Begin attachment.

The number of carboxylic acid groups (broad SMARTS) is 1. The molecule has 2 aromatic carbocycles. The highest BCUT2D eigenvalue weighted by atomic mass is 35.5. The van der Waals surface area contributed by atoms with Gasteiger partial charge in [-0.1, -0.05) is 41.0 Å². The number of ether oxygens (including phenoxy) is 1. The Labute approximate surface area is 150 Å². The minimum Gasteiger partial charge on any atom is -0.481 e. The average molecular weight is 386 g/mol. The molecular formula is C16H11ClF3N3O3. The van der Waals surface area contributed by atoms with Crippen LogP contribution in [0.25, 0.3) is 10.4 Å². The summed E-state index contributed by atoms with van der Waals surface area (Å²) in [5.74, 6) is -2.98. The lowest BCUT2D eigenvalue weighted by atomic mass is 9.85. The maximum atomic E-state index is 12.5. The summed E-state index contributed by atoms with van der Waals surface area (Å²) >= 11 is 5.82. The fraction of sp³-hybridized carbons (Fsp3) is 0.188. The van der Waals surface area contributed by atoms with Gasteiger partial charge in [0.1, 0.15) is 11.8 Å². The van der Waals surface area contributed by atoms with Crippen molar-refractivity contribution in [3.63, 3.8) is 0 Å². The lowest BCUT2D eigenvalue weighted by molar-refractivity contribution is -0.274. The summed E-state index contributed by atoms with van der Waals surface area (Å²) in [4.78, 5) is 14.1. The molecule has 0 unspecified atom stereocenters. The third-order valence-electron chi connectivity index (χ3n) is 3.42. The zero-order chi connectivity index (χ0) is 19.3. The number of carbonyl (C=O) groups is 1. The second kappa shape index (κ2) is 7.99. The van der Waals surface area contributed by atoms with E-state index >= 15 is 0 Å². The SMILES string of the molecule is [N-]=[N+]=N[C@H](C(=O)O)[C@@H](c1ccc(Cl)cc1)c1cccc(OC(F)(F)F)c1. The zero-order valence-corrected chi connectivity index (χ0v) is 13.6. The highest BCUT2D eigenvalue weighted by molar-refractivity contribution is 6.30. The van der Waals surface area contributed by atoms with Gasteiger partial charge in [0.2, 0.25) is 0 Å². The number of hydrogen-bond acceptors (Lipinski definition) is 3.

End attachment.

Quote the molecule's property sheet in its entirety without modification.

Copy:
The number of carboxylic acid groups (broad SMARTS) is 1. The molecule has 2 aromatic carbocycles. The highest BCUT2D eigenvalue weighted by atomic mass is 35.5. The van der Waals surface area contributed by atoms with Gasteiger partial charge in [-0.1, -0.05) is 41.0 Å². The number of ether oxygens (including phenoxy) is 1. The Labute approximate surface area is 150 Å². The minimum Gasteiger partial charge on any atom is -0.481 e. The average molecular weight is 386 g/mol. The molecular formula is C16H11ClF3N3O3. The van der Waals surface area contributed by atoms with Crippen LogP contribution in [0.25, 0.3) is 10.4 Å². The summed E-state index contributed by atoms with van der Waals surface area (Å²) in [5.74, 6) is -2.98. The lowest BCUT2D eigenvalue weighted by atomic mass is 9.85. The maximum atomic E-state index is 12.5. The summed E-state index contributed by atoms with van der Waals surface area (Å²) >= 11 is 5.82. The fraction of sp³-hybridized carbons (Fsp3) is 0.188. The van der Waals surface area contributed by atoms with Gasteiger partial charge in [0.1, 0.15) is 11.8 Å². The van der Waals surface area contributed by atoms with Crippen molar-refractivity contribution in [3.63, 3.8) is 0 Å². The lowest BCUT2D eigenvalue weighted by molar-refractivity contribution is -0.274. The summed E-state index contributed by atoms with van der Waals surface area (Å²) in [4.78, 5) is 14.1. The molecule has 0 unspecified atom stereocenters. The third-order valence-electron chi connectivity index (χ3n) is 3.42. The zero-order chi connectivity index (χ0) is 19.3. The number of carbonyl (C=O) groups is 1. The second kappa shape index (κ2) is 7.99. The van der Waals surface area contributed by atoms with E-state index >= 15 is 0 Å². The SMILES string of the molecule is [N-]=[N+]=N[C@H](C(=O)O)[C@@H](c1ccc(Cl)cc1)c1cccc(OC(F)(F)F)c1. The zero-order valence-corrected chi connectivity index (χ0v) is 13.6. The highest BCUT2D eigenvalue weighted by molar-refractivity contribution is 6.30. The van der Waals surface area contributed by atoms with Gasteiger partial charge in [0.2, 0.25) is 0 Å². The number of hydrogen-bond acceptors (Lipinski definition) is 3.